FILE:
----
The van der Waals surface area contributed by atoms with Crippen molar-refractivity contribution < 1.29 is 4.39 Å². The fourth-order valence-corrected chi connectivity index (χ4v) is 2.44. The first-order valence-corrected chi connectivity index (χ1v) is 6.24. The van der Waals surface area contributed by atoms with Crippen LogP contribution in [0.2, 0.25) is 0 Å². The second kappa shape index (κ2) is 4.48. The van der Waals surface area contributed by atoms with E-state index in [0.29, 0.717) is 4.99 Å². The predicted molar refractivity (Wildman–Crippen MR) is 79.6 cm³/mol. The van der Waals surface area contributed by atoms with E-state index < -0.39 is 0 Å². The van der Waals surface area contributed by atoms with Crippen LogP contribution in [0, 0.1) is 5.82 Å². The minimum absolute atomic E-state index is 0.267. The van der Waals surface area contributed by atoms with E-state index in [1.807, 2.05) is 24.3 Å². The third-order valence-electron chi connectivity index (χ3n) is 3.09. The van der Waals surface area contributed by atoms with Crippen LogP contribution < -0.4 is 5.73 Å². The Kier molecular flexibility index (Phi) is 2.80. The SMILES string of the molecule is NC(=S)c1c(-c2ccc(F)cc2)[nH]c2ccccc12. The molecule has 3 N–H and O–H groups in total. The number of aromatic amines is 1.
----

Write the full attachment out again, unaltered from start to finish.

The van der Waals surface area contributed by atoms with Crippen molar-refractivity contribution < 1.29 is 4.39 Å². The fourth-order valence-corrected chi connectivity index (χ4v) is 2.44. The first-order valence-corrected chi connectivity index (χ1v) is 6.24. The van der Waals surface area contributed by atoms with Crippen LogP contribution in [0.2, 0.25) is 0 Å². The second kappa shape index (κ2) is 4.48. The van der Waals surface area contributed by atoms with E-state index in [0.29, 0.717) is 4.99 Å². The predicted molar refractivity (Wildman–Crippen MR) is 79.6 cm³/mol. The van der Waals surface area contributed by atoms with E-state index < -0.39 is 0 Å². The van der Waals surface area contributed by atoms with Crippen LogP contribution in [0, 0.1) is 5.82 Å². The minimum absolute atomic E-state index is 0.267. The van der Waals surface area contributed by atoms with E-state index in [1.807, 2.05) is 24.3 Å². The third-order valence-electron chi connectivity index (χ3n) is 3.09. The van der Waals surface area contributed by atoms with Crippen LogP contribution < -0.4 is 5.73 Å². The Kier molecular flexibility index (Phi) is 2.80. The SMILES string of the molecule is NC(=S)c1c(-c2ccc(F)cc2)[nH]c2ccccc12. The molecule has 3 N–H and O–H groups in total. The number of aromatic amines is 1.